There was an immeasurable distance between the quick and the dead: they did not seem to belong to the same species; and it was strange to think that but a little while before they had spoken and moved and eaten and laughed - W. Somerset Maugham
UK TELECOMS FIRM BT has been told off by the UK Advertising Standards Agency for teasing potential customers about when they might get access to high speed internet.
BT is in trouble because it had a fibre line-checker that had a finish line that kept moving. This meant that when people would check it to see when they might get access to Infinity, the dates would change. Not really cool when you have been promised something and are waiting for it.
Fifteen people who had become frustrated by the moving finish line complained to the ASA, and the ASA listened.
It said that in one case someone had been promised an Infinity line on 30 September 2012 only to return to the checker and find that the date had slipped to late December. Though the dates might have been different the situation was the same for all 15 complainants.
According to the ASA's decision, those affected had "expected BT Infinity to become available on or around that date; not for the date to be subsequently extended by three months". BT has been told not to make promises that it cannot guarantee to deliver.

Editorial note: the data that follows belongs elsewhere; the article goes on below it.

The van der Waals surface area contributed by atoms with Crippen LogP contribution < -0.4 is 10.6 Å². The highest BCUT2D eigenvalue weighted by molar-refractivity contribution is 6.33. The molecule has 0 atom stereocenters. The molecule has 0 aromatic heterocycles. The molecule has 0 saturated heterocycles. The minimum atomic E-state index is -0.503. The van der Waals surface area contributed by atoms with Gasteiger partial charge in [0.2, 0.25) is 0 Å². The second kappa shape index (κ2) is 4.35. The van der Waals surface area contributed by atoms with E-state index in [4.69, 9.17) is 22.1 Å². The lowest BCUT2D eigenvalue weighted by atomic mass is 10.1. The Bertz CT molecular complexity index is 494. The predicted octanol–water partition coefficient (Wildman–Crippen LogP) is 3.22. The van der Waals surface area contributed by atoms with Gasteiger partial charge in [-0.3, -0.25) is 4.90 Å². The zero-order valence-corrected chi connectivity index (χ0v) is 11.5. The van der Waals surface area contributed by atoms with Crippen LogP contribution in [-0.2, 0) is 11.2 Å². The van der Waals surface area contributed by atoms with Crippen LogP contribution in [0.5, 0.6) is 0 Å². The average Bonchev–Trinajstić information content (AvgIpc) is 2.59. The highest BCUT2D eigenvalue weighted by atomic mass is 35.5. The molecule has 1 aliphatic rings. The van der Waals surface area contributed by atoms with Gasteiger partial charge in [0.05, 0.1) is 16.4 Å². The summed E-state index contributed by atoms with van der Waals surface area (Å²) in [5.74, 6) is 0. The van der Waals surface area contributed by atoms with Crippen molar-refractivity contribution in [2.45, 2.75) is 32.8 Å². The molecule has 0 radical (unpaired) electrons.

A spokesman for BT was disappointed by the decision, and reminded us that sometimes things do not work out as you might expect and change along the way.
"This is a disappointing ruling. People clearly want to know when fibre might become available in their area and so BT has been publishing its best estimates on a regular basis. Those plans sometimes have to change however if local planning permission isn't granted or we find that a third party can't meet our deadlines," said the firm in an emailed statement.
"15 complaints is a tiny number when you consider that BT is enabling tens of thousands of cabinets but we will work with the ASA to make changes where we can as it is clear that people remain keen to know when fibre might reach them." µ